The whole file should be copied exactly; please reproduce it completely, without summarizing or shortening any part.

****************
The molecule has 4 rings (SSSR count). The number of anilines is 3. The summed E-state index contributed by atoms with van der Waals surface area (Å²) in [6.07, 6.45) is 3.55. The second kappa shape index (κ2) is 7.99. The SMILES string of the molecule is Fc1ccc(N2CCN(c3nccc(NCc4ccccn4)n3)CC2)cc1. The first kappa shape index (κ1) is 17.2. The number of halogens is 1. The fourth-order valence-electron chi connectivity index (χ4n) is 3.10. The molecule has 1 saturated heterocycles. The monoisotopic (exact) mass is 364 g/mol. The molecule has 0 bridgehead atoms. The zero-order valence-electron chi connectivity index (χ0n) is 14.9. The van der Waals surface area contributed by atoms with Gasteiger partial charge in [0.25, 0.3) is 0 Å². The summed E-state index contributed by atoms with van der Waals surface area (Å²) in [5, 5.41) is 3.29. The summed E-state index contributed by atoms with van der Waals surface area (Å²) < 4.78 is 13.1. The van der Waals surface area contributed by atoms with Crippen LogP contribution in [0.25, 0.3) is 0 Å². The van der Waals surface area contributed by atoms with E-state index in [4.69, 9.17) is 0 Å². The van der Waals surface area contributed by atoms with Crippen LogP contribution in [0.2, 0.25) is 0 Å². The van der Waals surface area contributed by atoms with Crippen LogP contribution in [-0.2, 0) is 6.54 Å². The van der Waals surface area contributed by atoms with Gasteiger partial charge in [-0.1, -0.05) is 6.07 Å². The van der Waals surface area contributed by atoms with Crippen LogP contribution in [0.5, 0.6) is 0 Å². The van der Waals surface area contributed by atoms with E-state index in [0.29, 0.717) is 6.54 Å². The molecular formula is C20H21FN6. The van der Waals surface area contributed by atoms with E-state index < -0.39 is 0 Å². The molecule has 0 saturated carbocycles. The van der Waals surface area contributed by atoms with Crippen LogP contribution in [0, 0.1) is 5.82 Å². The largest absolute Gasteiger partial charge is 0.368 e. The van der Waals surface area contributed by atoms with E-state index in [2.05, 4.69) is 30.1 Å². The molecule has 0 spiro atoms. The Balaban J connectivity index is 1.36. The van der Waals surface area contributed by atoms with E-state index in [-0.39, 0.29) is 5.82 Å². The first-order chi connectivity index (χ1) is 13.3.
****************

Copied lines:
The molecule has 4 rings (SSSR count). The number of anilines is 3. The summed E-state index contributed by atoms with van der Waals surface area (Å²) in [6.07, 6.45) is 3.55. The second kappa shape index (κ2) is 7.99. The SMILES string of the molecule is Fc1ccc(N2CCN(c3nccc(NCc4ccccn4)n3)CC2)cc1. The first kappa shape index (κ1) is 17.2. The number of halogens is 1. The fourth-order valence-electron chi connectivity index (χ4n) is 3.10. The molecule has 1 saturated heterocycles. The monoisotopic (exact) mass is 364 g/mol. The molecule has 0 bridgehead atoms. The zero-order valence-electron chi connectivity index (χ0n) is 14.9. The van der Waals surface area contributed by atoms with Gasteiger partial charge in [0.25, 0.3) is 0 Å². The summed E-state index contributed by atoms with van der Waals surface area (Å²) in [5, 5.41) is 3.29. The summed E-state index contributed by atoms with van der Waals surface area (Å²) < 4.78 is 13.1. The van der Waals surface area contributed by atoms with Crippen LogP contribution in [0.25, 0.3) is 0 Å². The van der Waals surface area contributed by atoms with E-state index in [4.69, 9.17) is 0 Å². The van der Waals surface area contributed by atoms with Crippen LogP contribution in [0.2, 0.25) is 0 Å². The van der Waals surface area contributed by atoms with Crippen LogP contribution in [-0.2, 0) is 6.54 Å². The van der Waals surface area contributed by atoms with Gasteiger partial charge in [-0.1, -0.05) is 6.07 Å². The van der Waals surface area contributed by atoms with Crippen LogP contribution in [0.5, 0.6) is 0 Å². The van der Waals surface area contributed by atoms with E-state index in [0.29, 0.717) is 6.54 Å². The molecular formula is C20H21FN6. The van der Waals surface area contributed by atoms with E-state index < -0.39 is 0 Å². The molecule has 0 saturated carbocycles. The van der Waals surface area contributed by atoms with Crippen LogP contribution in [0, 0.1) is 5.82 Å². The largest absolute Gasteiger partial charge is 0.368 e. The van der Waals surface area contributed by atoms with E-state index in [2.05, 4.69) is 30.1 Å². The molecule has 0 spiro atoms. The Balaban J connectivity index is 1.36. The van der Waals surface area contributed by atoms with E-state index in [-0.39, 0.29) is 5.82 Å². The first-order chi connectivity index (χ1) is 13.3.